First things first: I believe in paying a fair price for
things of value to me. Most good-hearted or even just habitual capitalists do. What I consider a fair price for value and what others consider a fair price for value may differ (for the purpose of simplicity let’s agree to
the assumption that “I” includes people who had the Internet in high school and various other early
adopters. “Others” includes people who had to learn
the internet when they were well into their professional lives). As someone who has had virtually unlimited access to a wealth of high quality, virtually free information since I got my first period I’m not willing to pay a heck of a lot for it. So the new York times offering subscription levels from $15-$30 a month strikes me as, well, a little off.
There has been some buzz on the internet lately about the New York Times new “revenue stream” otherwise known as paid subscriptions. Some people applaud the move. Some people are shocked. I find the whole thing rather silly and sad. I feel for the New York Times. I can imagine the shareholder panic, the long strategy meanings, learning whole new vocabularies and the knowledge that your industry is changing radically for the first time in over a hundred years. It’s scary and confusing. But none of that is any excuse for acting like an idiot.
In a note to subscribers NTY publisher Arthur Ochs Sulzburger, Jr says the following:
“It’s an important step that we hope you will see as an investment in The Times, one that will strengthen our ability to provide high-quality journalism to readers around the world and on any platform,”
So let me get this straight, Mr. Sulzburger; you want your readers, your consumers, the people for whom you produce your content to become uncompensated investors? And this when there are thousands of credible, easy to access, up-to-the-minute news sources out there completely free. Your subscribers should not only stay loyal but pay a price that is more than twice that of your competition for the privilege?
Chart courtesy of Chart of the Day
Fun Fact: Canada gets to try out this new pay-model first. Honestly, is there a content provider other than Netflix out there who doesn’t want us to bend over and grab our ankles?
Not everyone agrees with me here. That’s fair. Mr Lance Ulanoff over at PCMag predicted over two years ago that the free internet is taking its leave, suggesting that the free-expecting public were being unreasonable. He now lauds the New York Times’ decision, and does make the excellent point that the paywall is so poorly instituted as to render itself moot. However, I think Mr. Ulanoff is missing the point, then and now. The point is that the NYT is ignoring some really important market forces at work here. Obvious things. The same things the record industry can’t seem to wrap its head around: that what they’re creating just isn’t worth that much anymore.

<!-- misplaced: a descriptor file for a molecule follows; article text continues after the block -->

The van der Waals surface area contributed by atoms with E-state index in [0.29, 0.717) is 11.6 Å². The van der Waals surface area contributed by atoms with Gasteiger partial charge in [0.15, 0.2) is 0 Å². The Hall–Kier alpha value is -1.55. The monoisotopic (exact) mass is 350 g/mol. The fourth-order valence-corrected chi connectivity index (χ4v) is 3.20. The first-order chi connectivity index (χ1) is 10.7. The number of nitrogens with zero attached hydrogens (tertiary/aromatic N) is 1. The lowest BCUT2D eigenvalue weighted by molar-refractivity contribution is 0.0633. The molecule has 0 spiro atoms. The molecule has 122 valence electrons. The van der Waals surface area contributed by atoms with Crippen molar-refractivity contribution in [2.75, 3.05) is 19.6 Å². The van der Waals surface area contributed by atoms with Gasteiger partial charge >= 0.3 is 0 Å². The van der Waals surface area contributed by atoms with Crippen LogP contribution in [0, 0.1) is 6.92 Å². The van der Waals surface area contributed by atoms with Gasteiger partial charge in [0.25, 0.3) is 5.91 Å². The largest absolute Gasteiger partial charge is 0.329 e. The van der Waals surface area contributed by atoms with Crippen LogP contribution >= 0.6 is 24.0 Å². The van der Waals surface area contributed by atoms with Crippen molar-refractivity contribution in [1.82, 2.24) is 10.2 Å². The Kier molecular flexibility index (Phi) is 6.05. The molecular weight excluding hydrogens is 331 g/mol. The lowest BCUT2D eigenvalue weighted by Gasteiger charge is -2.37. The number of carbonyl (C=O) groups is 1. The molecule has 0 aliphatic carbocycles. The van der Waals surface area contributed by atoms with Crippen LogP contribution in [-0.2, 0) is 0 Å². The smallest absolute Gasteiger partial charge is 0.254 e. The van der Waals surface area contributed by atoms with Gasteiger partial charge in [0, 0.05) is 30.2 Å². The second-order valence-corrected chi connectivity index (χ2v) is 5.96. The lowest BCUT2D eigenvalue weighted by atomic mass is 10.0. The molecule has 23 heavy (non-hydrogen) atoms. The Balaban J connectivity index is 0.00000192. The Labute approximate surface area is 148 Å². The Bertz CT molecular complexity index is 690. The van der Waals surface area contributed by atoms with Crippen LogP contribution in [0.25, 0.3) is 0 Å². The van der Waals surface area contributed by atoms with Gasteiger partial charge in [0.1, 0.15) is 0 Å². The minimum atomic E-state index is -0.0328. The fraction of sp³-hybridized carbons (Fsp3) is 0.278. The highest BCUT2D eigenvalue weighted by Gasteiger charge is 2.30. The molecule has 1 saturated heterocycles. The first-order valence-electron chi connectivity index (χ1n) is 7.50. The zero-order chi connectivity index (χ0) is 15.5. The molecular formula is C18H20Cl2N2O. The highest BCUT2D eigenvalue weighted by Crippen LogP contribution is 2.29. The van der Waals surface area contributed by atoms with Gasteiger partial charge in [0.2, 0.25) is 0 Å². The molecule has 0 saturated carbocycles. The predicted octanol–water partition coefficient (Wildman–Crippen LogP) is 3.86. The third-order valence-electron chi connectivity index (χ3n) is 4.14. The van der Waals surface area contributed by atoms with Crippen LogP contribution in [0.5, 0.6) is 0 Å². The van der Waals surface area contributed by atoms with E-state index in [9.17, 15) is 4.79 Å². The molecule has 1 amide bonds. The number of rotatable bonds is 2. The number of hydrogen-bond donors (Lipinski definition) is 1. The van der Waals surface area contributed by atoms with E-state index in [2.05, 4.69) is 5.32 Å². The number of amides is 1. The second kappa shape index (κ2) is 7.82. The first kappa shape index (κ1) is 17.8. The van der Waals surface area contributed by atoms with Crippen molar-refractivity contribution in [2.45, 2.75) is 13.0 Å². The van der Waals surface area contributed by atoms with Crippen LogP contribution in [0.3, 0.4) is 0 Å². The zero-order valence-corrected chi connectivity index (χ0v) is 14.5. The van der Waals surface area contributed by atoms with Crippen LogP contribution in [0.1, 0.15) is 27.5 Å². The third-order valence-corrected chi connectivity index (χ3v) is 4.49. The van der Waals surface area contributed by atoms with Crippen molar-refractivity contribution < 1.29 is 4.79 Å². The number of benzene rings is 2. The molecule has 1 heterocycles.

This whole deal reminds me of an article I read a few years ago, by Wired’s Chris Anderson. It was called: Free! Why $0.00 is the Future of Business. This article has informed pretty much every business decision I’ve made since. He posits that:
“Once a marketing gimmick, free has emerged as a full-fledged economy. Offering free music proved successful for Radiohead, Trent Reznor of Nine Inch Nails, and a swarm of other bands on MySpace that grasped the audience-building merits of zero. The fastest-growing parts of the gaming industry are ad-supported casual games online and free-to-try massively multiplayer online games. Virtually everything Google does is free to consumers, from Gmail to Picasa to GOOG-411.”
He’s right, and it’s even truer for written content. Any
writer will tell you that as a skill it’s not valued highly when it comes to dollars and cents, even though the argument can be made that it should be.
As consumers of content on the web, our place in the scheme of things has shifted. For many content
providers, we are the product that generates revenue.
This works because there are some things we still pay money for: personal services, physical goods, and even some information. When it comes to content words, video and music many of us are willing to pay something but the price had better be as close to free
as possible. Articles and news stories are no longer things we really buy they’re lures to get us onto a webspace so that we in turn can be sold to advertisers who have something that might really tempt our wallets.
The New York Times, being populated by a whole gaggle of smart, talented people, one has to assume that they’re just trying to shift people back into hard copy subscriptions which just reeks of desperation. It’s a gamble that consumers won’t forgo the New York Times all together in favour of a news source providing the real perceived value for price.
Is that so hard to understand?